Meditation on Psalm 80:3

IMG_0008
Paper Cutout, Phillip Schwartz

 

Restore us, O Lord God of hosts; show the light of your countenance, and we shall be saved.

 

The restorative power of prayer is beyond what we can comprehend. We gain great strength, insight and peace through prayer. Perhaps we are touched by the light of God’s countenance when we seek to share with God our true countenance through prayer.

Phillip Schwartz

 

 

Meditation on Mathew 18:1-14

IMG_0084
Is Your Church a Stumbling Block?, Paper Cutout, Phillip Schwartz

 

Whoever welcomes one such child in my name welcomes me. If any of you put a stumbling block before one of these little ones who believe in me, it would be better for you if a great millstone were fastened around your neck and you were drowned in the depth of the sea. Woe to the world because of stumbling blocks! Occasions for stumbling are bound to come, but woe to the one by whom the stumbling block comes!

 

What are we to do when the Church itself is the stumbling block? This being the month of Gay Pride celebrations around the country has brought into focus the fact that for many LGBTQ people the Church is the stumbling block. We are excluded from full inclusion in many denominations, in some we are not welcome at all. For LGBTQ people of faith it can be hard to find a place to worship in which we feel welcomed and comfortable; that can lead to feelings of alienation not just from the Church but also from God.

Phillip Schwartz

Meditation on Psalm 88:14-15

IMG_0299
Praying for Full Inclusion, Paper Cutout, Phillip Schwartz

 

But as for me, O Lord, I cry to you for help;
in the morning my prayer comes before you.
Lord, why have you rejected me?
why have you hidden your face from me?

 

Today is the day of the Gay Pride march in Hudson, the very small, largely liberal, city where I live. I am reminded of the many LGBTQ people for whom these verses are a daily lament, as they once were for me. They are rejected by their churches and told that they are sinners and deviants. They are made to feel unloved and unwanted. Many are battered, some in body, many in mind and in spirit by the people who support and nurture their straight peers. To those, my LGBTQ sisters and brothers, I say, though some churches may reject you, God loves you the way God made you, I love you and many people of faith love you and want you to feel loved and happy and whole. The Episcopal Church welcomes us all, but full inclusion in every diocese has not yet been achieved and is the only way to put the oppression of LGBTQ people to an end. Full inclusion means freedom to marry in the church and freedom to serve the church in every capacity, both lay and ordained.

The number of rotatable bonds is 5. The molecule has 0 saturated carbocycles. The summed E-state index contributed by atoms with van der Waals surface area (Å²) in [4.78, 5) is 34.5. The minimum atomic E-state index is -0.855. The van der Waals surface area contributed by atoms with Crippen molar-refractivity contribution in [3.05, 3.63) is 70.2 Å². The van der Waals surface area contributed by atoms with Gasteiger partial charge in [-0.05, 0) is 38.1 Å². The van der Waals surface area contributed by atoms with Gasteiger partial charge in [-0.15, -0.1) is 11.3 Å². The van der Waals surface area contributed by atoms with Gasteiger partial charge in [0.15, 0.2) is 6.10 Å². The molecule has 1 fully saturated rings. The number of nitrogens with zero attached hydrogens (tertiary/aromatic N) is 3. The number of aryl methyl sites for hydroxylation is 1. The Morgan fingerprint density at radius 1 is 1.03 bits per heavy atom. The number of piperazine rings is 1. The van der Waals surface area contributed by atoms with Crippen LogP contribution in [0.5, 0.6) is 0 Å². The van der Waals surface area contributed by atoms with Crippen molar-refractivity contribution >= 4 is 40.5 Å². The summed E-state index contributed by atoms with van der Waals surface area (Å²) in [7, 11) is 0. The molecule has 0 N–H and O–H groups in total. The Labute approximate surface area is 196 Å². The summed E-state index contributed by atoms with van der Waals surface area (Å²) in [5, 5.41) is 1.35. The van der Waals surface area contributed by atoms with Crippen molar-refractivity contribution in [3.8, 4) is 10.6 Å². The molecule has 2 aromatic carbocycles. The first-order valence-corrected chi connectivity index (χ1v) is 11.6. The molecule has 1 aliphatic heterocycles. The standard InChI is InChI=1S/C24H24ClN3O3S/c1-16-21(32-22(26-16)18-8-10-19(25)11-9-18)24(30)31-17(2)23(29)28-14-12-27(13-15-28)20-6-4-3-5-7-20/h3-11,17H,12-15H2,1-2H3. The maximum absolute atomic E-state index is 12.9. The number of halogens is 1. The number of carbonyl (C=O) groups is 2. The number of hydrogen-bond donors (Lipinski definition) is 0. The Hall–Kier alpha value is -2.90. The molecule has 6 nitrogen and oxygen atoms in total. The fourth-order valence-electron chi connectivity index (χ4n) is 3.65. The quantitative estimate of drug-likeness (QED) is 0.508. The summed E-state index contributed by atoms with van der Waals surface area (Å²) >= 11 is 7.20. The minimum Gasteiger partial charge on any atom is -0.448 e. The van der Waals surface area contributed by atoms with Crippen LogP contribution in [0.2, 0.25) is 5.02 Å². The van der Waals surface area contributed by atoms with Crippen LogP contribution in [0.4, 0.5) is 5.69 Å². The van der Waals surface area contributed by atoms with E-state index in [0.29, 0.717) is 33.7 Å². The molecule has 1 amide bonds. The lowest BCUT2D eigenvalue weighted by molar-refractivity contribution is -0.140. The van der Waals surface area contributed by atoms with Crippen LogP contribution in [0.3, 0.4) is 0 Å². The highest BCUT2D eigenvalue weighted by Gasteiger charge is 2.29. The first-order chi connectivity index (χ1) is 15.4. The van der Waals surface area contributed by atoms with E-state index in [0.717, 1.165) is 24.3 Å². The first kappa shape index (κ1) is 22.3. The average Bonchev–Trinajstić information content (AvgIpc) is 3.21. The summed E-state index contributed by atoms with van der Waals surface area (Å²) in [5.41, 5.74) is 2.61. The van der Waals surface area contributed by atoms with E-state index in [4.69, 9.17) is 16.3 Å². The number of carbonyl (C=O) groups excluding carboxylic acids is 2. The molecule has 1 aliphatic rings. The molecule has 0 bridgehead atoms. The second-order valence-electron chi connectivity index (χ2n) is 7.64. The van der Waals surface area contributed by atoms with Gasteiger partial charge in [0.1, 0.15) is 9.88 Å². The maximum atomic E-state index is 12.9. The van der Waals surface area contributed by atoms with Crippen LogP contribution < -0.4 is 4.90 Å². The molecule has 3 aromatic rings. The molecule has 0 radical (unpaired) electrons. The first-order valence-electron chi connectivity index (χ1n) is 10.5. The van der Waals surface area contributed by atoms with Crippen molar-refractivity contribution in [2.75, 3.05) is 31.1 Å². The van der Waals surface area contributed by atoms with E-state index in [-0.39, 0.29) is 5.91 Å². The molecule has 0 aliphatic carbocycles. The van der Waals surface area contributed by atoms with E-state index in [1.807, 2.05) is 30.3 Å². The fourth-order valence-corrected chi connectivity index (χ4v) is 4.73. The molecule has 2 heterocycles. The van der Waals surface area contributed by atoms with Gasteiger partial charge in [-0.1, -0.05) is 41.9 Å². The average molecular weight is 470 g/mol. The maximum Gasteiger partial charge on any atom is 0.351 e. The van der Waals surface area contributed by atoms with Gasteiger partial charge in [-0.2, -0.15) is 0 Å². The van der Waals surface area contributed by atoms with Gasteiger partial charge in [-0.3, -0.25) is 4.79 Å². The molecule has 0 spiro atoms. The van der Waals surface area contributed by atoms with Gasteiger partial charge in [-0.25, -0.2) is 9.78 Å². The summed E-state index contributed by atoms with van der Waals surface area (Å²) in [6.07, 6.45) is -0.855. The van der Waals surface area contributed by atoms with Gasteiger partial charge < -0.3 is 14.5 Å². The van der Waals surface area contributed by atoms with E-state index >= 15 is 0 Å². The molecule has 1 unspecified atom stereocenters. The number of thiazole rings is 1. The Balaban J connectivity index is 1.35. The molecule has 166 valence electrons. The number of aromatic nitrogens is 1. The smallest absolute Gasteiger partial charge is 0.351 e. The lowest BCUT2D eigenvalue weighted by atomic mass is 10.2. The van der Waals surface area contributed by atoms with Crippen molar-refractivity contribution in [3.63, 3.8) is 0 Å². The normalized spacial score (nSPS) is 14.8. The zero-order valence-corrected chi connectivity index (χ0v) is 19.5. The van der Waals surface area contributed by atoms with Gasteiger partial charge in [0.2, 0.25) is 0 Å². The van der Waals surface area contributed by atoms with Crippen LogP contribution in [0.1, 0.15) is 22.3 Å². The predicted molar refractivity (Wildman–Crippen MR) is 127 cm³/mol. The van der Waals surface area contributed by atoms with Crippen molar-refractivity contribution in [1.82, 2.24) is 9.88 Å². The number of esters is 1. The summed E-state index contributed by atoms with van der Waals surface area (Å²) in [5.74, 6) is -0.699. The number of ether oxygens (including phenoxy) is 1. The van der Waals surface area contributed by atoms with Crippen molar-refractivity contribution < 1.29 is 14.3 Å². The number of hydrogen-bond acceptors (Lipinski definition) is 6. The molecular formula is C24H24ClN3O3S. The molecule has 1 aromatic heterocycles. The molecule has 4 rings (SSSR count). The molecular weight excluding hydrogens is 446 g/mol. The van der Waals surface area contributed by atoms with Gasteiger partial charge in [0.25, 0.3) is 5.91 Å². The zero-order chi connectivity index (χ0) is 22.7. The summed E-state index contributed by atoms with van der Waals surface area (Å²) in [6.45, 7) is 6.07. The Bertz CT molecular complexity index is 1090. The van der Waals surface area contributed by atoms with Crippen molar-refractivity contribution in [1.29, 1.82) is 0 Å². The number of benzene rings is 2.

Phillip Schwartz

Meditation on Psalm 69:6

FullSizeRender
Paper Cutout, Phillip Schwartz

 

O God, you know my foolishness, and my faults are not hidden from you.

 

There is nothing that we can withhold from God. God knows us, and in God’s great mercy, God loves us with all of our faults. Our greatest challenge is to love ourselves as God loves us, so that we are able to show love to those who feel unloved.

Phillip Schwartz

Meditation on 2 Corinthians 12:1-10

IMG_0297
Paper Cutout, Phillip Schwartz

 

Therefore, to keep me from being too elated, a thorn was given me in the flesh, a messenger of Satan to torment me, to keep me from being too elated. Three times I appealed to the Lord about this, that it would leave me, but he said to me, “My grace is sufficient for you, for power is made perfect in weakness.” So, I will boast all the more gladly of my weaknesses, so that the power of Christ may dwell in me. Therefore I am content with weaknesses, insults, hardships, persecutions, and calamities for the sake of Christ; for whenever I am weak, then I am strong.

 

A thorn in the flesh has been, or will be given to each of us, and the way in which we deal with that thorn is up to us. There’s a risk of becoming embittered by our suffering or we can learn patience and and trust. We might learn to accept limitations on our bodies or psyches and grow spiritually in ways that we otherwise might not. One of the most painful and yet spiritually fruitful times of my life was during a period in which I had two spine surgeries. Prior to those years I had been very active and athletic and my incapacitation forced me to become sedentary. I explored my spirituality in more depth than I had before and I grew closer to God. I was humbled in ways that I had never expected and certainly never wanted. I couldn’t care for myself and I was forced to accept, and rely on, help from family, friends and even strangers. What I first viewed as my humiliation, became something for which I was grateful. I was deeply moved by the love that was shown to me in the form of kind acts both large and small. God’s grace is indeed sufficient for us. Our weaknesses and our frailties can be opportunities for growth.